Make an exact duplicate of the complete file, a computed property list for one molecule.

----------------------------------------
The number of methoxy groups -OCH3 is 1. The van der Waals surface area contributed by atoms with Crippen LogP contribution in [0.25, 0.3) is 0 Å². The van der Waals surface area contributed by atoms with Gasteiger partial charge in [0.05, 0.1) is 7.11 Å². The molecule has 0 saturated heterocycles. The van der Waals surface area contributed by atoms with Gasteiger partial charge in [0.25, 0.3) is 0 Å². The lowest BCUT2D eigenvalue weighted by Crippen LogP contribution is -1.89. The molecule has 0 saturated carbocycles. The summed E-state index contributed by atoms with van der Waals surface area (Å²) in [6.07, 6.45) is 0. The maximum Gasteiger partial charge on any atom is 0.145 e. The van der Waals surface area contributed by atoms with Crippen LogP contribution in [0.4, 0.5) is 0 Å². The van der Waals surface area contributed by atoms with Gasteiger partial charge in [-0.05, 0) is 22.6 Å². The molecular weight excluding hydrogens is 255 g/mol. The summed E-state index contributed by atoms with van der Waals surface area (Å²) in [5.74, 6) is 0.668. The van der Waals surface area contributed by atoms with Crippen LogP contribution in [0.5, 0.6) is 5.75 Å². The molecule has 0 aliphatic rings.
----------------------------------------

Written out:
The number of methoxy groups -OCH3 is 1. The van der Waals surface area contributed by atoms with Crippen LogP contribution in [0.25, 0.3) is 0 Å². The van der Waals surface area contributed by atoms with Gasteiger partial charge in [0.05, 0.1) is 7.11 Å². The molecule has 0 saturated heterocycles. The van der Waals surface area contributed by atoms with Gasteiger partial charge in [0.25, 0.3) is 0 Å². The lowest BCUT2D eigenvalue weighted by Crippen LogP contribution is -1.89. The molecule has 0 saturated carbocycles. The summed E-state index contributed by atoms with van der Waals surface area (Å²) in [6.07, 6.45) is 0. The maximum Gasteiger partial charge on any atom is 0.145 e. The van der Waals surface area contributed by atoms with Crippen LogP contribution in [0.4, 0.5) is 0 Å². The van der Waals surface area contributed by atoms with Gasteiger partial charge in [-0.05, 0) is 22.6 Å². The molecular weight excluding hydrogens is 255 g/mol. The summed E-state index contributed by atoms with van der Waals surface area (Å²) in [5.74, 6) is 0.668. The van der Waals surface area contributed by atoms with Crippen LogP contribution in [0.5, 0.6) is 5.75 Å². The molecule has 0 aliphatic rings.